Cray makes computers that aren't just good -- they're super. Its massively parallel and vector supercomputers provide the firepower behind research ranging from weather forecasting and scientific research to design engineering and classified government projects. The company also provides maintenance and support services, and it sells its own and third-party data storage products primarily from NetApp and DataDirect Networks. Cray's largest customer is the US government, which accounts for about two-thirds of sales. Cray also targets academic institutions and industrial companies. Around 80% of sales come from customers in the US.
All of its engineering and manufacturing facilities are located in the US (in California and Wisconsin), though the company uses subcontractors to produce the majority of its components. Of course, all of its high-performance computers are built to order.
Cray has supercomputers installed at more than 100 sites worldwide. Its supercomputers run on the company's Cray Linux Environment (CLE) operating system. Cray is one of the only companies left that exclusively makes supercomputers. Competitors such as IBM are traditional PC companies that also custom-design high-performance models for customers.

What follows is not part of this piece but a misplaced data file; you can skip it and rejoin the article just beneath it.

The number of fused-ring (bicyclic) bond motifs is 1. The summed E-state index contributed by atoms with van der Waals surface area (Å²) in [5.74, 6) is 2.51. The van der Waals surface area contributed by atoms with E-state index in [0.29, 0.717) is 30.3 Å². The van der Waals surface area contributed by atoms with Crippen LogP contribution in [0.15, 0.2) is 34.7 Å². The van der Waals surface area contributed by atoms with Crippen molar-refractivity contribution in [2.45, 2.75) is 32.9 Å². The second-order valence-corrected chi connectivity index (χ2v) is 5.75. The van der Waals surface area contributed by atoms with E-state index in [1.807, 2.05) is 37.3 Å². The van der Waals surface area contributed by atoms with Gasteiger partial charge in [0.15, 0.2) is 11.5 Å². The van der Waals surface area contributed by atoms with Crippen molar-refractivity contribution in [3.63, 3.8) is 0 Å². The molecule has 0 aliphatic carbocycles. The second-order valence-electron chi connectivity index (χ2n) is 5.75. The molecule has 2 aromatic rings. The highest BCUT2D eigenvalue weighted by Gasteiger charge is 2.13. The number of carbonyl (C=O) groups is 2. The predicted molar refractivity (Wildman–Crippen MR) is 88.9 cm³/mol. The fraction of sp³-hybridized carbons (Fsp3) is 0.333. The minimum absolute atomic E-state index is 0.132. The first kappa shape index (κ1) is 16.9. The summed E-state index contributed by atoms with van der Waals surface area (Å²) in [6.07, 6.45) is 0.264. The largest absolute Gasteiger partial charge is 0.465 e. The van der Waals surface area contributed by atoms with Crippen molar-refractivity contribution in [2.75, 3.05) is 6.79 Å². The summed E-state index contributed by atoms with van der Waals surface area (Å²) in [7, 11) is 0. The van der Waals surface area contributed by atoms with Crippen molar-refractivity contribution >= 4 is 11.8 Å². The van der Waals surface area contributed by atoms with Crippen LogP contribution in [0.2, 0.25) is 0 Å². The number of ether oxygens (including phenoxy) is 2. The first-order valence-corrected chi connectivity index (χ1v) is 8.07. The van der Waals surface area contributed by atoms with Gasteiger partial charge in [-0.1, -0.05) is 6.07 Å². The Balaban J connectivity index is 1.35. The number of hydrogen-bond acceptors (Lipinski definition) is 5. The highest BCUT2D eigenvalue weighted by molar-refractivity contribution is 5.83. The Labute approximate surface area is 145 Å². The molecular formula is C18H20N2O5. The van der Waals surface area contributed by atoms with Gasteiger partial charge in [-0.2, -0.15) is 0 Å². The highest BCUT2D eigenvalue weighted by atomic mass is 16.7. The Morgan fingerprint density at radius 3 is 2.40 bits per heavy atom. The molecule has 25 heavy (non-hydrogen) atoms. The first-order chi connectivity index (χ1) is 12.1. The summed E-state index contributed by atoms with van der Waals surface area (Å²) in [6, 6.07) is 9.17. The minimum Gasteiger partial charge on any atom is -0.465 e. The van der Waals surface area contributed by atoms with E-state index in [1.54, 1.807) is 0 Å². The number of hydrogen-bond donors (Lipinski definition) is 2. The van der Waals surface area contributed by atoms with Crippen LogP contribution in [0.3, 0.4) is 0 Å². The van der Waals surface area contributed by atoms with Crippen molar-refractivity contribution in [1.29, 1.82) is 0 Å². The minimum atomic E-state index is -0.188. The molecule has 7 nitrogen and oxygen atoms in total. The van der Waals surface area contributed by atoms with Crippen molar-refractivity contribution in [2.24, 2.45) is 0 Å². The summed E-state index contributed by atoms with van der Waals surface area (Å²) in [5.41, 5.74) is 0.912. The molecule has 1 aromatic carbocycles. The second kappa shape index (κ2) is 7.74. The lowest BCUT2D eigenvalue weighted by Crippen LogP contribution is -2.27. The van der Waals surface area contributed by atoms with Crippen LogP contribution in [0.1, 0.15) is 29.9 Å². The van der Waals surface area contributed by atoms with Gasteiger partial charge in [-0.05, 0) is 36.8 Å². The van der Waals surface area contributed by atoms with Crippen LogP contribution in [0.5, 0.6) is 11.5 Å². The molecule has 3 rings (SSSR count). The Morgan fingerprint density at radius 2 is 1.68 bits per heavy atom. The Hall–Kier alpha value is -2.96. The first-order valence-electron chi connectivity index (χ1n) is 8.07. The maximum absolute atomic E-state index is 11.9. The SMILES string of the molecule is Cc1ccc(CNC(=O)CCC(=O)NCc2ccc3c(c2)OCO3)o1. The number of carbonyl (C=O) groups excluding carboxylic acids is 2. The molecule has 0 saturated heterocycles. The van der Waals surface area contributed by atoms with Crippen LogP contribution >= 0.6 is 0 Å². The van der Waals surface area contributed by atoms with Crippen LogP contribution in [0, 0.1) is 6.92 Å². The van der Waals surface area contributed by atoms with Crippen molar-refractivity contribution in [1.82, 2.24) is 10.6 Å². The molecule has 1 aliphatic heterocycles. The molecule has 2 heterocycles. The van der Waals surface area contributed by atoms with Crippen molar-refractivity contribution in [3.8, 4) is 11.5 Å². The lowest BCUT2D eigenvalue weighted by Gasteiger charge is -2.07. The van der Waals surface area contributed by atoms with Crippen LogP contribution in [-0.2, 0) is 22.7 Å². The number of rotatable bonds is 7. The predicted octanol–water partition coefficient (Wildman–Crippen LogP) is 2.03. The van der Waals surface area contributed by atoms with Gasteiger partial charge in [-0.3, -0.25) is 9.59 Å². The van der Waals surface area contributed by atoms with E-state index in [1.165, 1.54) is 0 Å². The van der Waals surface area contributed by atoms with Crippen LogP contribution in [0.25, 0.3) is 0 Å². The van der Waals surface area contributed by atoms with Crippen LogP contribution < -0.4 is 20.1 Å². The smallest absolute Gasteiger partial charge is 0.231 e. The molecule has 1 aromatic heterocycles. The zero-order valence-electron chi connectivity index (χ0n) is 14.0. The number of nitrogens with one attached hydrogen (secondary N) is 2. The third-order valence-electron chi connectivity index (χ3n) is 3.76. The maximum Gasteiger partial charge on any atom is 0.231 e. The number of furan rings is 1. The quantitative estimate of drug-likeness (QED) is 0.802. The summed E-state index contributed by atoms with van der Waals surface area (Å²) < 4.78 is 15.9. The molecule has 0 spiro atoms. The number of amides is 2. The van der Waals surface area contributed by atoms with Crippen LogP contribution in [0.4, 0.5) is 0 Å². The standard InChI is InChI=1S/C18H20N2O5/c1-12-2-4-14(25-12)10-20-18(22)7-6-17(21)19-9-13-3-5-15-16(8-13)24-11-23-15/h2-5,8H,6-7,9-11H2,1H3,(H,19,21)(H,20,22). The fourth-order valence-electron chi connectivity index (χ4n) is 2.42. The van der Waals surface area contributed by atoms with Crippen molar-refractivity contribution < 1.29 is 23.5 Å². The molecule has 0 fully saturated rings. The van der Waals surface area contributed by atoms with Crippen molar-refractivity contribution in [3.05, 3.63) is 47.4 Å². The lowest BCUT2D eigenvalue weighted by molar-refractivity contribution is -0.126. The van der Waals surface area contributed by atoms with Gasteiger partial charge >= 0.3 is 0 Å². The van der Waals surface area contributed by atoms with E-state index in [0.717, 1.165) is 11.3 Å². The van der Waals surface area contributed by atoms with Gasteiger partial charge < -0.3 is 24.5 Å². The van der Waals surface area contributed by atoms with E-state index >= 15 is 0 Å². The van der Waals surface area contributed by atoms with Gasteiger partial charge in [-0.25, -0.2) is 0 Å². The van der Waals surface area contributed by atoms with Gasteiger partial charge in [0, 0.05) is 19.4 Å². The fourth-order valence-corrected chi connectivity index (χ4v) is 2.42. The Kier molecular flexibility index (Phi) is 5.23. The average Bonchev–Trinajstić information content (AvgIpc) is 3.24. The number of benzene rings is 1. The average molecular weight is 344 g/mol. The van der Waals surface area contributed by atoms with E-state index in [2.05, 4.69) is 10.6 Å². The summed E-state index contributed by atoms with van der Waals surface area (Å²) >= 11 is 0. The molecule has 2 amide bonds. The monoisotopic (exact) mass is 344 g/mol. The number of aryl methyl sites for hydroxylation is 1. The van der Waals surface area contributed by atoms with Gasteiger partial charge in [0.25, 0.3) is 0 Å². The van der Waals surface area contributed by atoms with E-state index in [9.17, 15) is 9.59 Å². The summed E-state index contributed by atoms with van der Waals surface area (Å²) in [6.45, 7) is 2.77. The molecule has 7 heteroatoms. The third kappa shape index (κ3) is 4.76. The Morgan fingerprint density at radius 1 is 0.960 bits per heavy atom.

Sales and Marketing
Cray has a direct sales force that operates from sales and service facilities in Australia, Canada, China, France, Germany, Hong Kong, India, Italy, Japan, South Korea, Spain, Switzerland, Taiwan, the UK, and the US. Only about 20% of sales come from outside the US.
With supercomputer price tags often at $10 million and up, the company's annual results can fluctuate dramatically. In 2012 overall sales jumped to $421 million, up 78% from the $236 million earned in 2011. The increase was due a project with the National Center for Supercomputing Applications (NCSA) at the University of Illinois to build its supercomputer, named Blue Waters, as well as upgrades to the supercomputer at the Oak Ridge National Laboratory.
After years of losses, Cray has been profitable since 2010, and 2012’s profits skyrocketed 1,000% to $161 million after it sold its interconnect hardware development program and related intellectual property to Intel for $140 million in cash.
In 2013 Cray expanded its line of midrange supercomputers, which have price tags between $200,000 and $500,000. The lower priced systems expand the company's market reach and potential for growth. In another strategic move, in 2012 Cray formed YarcData, a division focused solely on providing systems and services to the big data market. That year it also acquired California-based Appro International for about $21.8 million in cash. Appro International provides supercomputing services.
Formerly Tera Computer, the company bought Cray Research from Silicon Graphics and changed its name to Cray in 2000. In 2004 Cray acquired Canadian supercomputer developer OctigaBay Systems, which became Cray Canada. The company's name comes from the late Seymour R. Cray, the "father of supercomputing," although Mr. Cray never worked for Cray Inc.